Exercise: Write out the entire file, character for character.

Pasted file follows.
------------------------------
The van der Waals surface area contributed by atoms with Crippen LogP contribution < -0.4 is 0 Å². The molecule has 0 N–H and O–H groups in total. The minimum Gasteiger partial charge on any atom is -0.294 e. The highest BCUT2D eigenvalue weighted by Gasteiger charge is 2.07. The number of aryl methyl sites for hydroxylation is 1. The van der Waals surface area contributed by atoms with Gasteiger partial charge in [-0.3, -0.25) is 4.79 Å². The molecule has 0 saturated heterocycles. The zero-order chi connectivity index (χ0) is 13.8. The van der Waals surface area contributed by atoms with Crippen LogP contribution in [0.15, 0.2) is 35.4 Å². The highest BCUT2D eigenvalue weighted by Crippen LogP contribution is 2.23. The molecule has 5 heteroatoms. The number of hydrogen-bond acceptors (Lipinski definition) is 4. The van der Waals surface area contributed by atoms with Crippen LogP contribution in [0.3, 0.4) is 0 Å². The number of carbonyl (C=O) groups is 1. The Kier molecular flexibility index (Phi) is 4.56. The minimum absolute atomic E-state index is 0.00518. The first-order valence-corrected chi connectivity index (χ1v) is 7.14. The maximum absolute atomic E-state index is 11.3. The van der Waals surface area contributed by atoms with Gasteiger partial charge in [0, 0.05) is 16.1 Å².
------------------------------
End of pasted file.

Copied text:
The van der Waals surface area contributed by atoms with Crippen LogP contribution < -0.4 is 0 Å². The molecule has 0 N–H and O–H groups in total. The minimum Gasteiger partial charge on any atom is -0.294 e. The highest BCUT2D eigenvalue weighted by Gasteiger charge is 2.07. The number of aryl methyl sites for hydroxylation is 1. The van der Waals surface area contributed by atoms with Gasteiger partial charge in [-0.3, -0.25) is 4.79 Å². The molecule has 0 saturated heterocycles. The zero-order chi connectivity index (χ0) is 13.8. The van der Waals surface area contributed by atoms with Crippen LogP contribution in [0.15, 0.2) is 35.4 Å². The highest BCUT2D eigenvalue weighted by Crippen LogP contribution is 2.23. The molecule has 5 heteroatoms. The number of hydrogen-bond acceptors (Lipinski definition) is 4. The van der Waals surface area contributed by atoms with Crippen LogP contribution in [0.3, 0.4) is 0 Å². The number of carbonyl (C=O) groups is 1. The Kier molecular flexibility index (Phi) is 4.56. The minimum absolute atomic E-state index is 0.00518. The first-order valence-corrected chi connectivity index (χ1v) is 7.14. The maximum absolute atomic E-state index is 11.3. The van der Waals surface area contributed by atoms with Gasteiger partial charge in [0, 0.05) is 16.1 Å².